As we speak of God’s love what comes to mind for us? Is it a dose of sugar, syrup and all things sweet? Or is it rough, tough and as strong as steel?
I hope the question and the comparison seems absurd! Love, and God’s love in particular, is a relational reality that invites more profound analogies than these.
So why do I ask? Because I’ve experienced the syrup analogy more than a few times as I’ve spoken to varied audiences of God’s love as the basis for both salvation and spiritual growth—with saving faith located in our response to God’s love. Most of the time the critique isn’t offered to me directly nor with that exact analogy; rather it comes indirectly, through comments that float back to me. As in: “I don’t believe we’re called to follow our emotions—real faith is much more objective than that.” Or, “We’re called to be committed to God’s word, not to our inward impulses!”
So there it is: a quick rhetorical dismissal. By this bit of rhetoric an objective and strong-minded—“reliable”—version of faith is pitted against a subjective faith that depends on selfish and misguided impulses of love. The charge is no stronger than the sloppy analogy of steel versus syrup, but it often works in dismissing the affective thrust of the gospel while replacing it with a dispassionate faith.
But the latter course is wrong—dead wrong. The biblical reality is that God’s love is at the center of all our other realities. It divides truth from falsehood: we will either love God or hate him; we serve him or despise him. His love accounts for our creation and salvation as he created us to be his Son’s eternal possession, the bride of Christ, which comes into being when, in faith, we are united to him. It was love that caused the Son to be lifted up on the cross for our sakes—to save us at the cost of his redemptive death. It was winsome love that invited John to press himself nearer to Christ in tender devotion at the last supper. It was Christ’s love that turned Lazarus, Mary, and Martha into his committed followers who could all face death without losing confidence in him. It was love birthed in God’s heart which, in turn, is meant to move our hearts as well.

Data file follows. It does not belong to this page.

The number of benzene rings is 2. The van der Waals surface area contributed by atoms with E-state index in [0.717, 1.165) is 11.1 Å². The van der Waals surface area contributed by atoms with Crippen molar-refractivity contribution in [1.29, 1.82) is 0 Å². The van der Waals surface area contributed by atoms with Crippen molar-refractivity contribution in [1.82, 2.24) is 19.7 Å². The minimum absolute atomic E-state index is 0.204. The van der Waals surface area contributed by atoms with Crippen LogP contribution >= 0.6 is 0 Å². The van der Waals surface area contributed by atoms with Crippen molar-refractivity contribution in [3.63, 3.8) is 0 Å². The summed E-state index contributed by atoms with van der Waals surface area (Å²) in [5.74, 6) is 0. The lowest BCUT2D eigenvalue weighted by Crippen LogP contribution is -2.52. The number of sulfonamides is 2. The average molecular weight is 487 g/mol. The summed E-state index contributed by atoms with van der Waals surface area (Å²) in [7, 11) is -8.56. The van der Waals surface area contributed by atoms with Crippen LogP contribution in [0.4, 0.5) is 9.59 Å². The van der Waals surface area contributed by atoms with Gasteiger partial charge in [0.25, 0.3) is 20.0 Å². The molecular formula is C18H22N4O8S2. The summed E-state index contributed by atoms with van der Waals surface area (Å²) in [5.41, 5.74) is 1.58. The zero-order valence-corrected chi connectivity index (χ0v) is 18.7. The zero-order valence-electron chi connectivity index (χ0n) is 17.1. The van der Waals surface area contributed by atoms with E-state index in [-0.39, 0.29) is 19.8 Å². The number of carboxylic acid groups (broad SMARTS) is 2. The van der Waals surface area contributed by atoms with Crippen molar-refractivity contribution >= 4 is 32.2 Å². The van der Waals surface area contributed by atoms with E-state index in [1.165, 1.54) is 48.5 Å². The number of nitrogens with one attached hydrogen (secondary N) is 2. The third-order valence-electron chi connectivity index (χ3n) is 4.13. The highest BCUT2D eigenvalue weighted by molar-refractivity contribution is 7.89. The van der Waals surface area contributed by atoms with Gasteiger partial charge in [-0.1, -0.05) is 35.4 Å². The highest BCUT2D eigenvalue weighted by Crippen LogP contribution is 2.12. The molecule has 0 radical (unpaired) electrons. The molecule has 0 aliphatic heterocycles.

Jonathan Edwards makes the case for love in a brilliant set of sermons, published as Charity and Its Fruits, in which he unpacks Paul’s chapter on love in 1 Corinthians 13. By treating it as vastly more than a wedding text he traces how love is to be the defining motivation for all believers. Love is, he wrote, “the sum of the Christian spirit” which disposes us to imitate God. Every other work or spiritual activity flows from the gift of God’s love; and any activities done apart from love—even in the name of Christ—are void of value.
I invite readers, then, to ask how often the charge of subjectivity—of our supposed preference for syrup over steel—has deflected us from listening to God’s heart. Yet if we ignore our detractors, and as we affirm biblical love as our ultimate motivation, then we have only begun to get it. Our ambition in eternity, after all, will be to know Christ’s love for us “which surpasses knowledge.” That, my friends, may take forever. And through eternity our bond with this one who is both profoundly strong and forever tender will expose the rhetorical nonsense of this age for what it is: absolute nonsense.